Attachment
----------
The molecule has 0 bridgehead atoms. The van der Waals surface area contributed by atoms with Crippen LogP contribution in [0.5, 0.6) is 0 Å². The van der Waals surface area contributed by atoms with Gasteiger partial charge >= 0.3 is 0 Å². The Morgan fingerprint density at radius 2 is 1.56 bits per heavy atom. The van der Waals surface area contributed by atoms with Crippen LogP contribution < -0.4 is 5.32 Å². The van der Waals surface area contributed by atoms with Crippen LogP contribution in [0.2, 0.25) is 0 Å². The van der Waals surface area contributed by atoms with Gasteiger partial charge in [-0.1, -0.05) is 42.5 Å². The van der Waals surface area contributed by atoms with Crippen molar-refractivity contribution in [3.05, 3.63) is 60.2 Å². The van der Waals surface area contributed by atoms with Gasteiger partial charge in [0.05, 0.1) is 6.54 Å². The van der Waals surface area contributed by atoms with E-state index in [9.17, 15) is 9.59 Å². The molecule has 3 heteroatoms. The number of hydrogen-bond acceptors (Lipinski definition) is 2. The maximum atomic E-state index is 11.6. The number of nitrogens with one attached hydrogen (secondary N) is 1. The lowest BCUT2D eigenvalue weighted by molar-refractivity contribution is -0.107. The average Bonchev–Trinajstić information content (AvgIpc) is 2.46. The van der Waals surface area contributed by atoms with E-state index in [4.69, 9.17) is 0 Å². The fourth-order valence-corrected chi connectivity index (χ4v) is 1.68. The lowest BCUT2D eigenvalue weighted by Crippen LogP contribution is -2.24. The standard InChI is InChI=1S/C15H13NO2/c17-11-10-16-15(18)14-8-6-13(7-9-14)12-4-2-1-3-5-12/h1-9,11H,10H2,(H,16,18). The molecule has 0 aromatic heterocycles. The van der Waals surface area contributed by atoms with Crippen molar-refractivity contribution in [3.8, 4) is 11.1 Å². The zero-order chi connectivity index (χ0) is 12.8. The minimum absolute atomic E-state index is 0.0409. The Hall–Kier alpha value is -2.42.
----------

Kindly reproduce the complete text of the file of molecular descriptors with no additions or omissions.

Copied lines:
The molecule has 0 bridgehead atoms. The van der Waals surface area contributed by atoms with Crippen LogP contribution in [0.5, 0.6) is 0 Å². The van der Waals surface area contributed by atoms with Gasteiger partial charge >= 0.3 is 0 Å². The Morgan fingerprint density at radius 2 is 1.56 bits per heavy atom. The van der Waals surface area contributed by atoms with Crippen LogP contribution < -0.4 is 5.32 Å². The van der Waals surface area contributed by atoms with Crippen LogP contribution in [0.2, 0.25) is 0 Å². The van der Waals surface area contributed by atoms with Gasteiger partial charge in [-0.1, -0.05) is 42.5 Å². The van der Waals surface area contributed by atoms with Crippen molar-refractivity contribution in [3.05, 3.63) is 60.2 Å². The van der Waals surface area contributed by atoms with Gasteiger partial charge in [0.05, 0.1) is 6.54 Å². The van der Waals surface area contributed by atoms with E-state index in [9.17, 15) is 9.59 Å². The molecule has 3 heteroatoms. The number of hydrogen-bond acceptors (Lipinski definition) is 2. The maximum atomic E-state index is 11.6. The number of nitrogens with one attached hydrogen (secondary N) is 1. The lowest BCUT2D eigenvalue weighted by molar-refractivity contribution is -0.107. The average Bonchev–Trinajstić information content (AvgIpc) is 2.46. The van der Waals surface area contributed by atoms with E-state index in [4.69, 9.17) is 0 Å². The fourth-order valence-corrected chi connectivity index (χ4v) is 1.68. The lowest BCUT2D eigenvalue weighted by Crippen LogP contribution is -2.24. The standard InChI is InChI=1S/C15H13NO2/c17-11-10-16-15(18)14-8-6-13(7-9-14)12-4-2-1-3-5-12/h1-9,11H,10H2,(H,16,18). The molecule has 0 aromatic heterocycles. The van der Waals surface area contributed by atoms with Crippen molar-refractivity contribution in [3.8, 4) is 11.1 Å². The zero-order chi connectivity index (χ0) is 12.8. The minimum absolute atomic E-state index is 0.0409. The Hall–Kier alpha value is -2.42.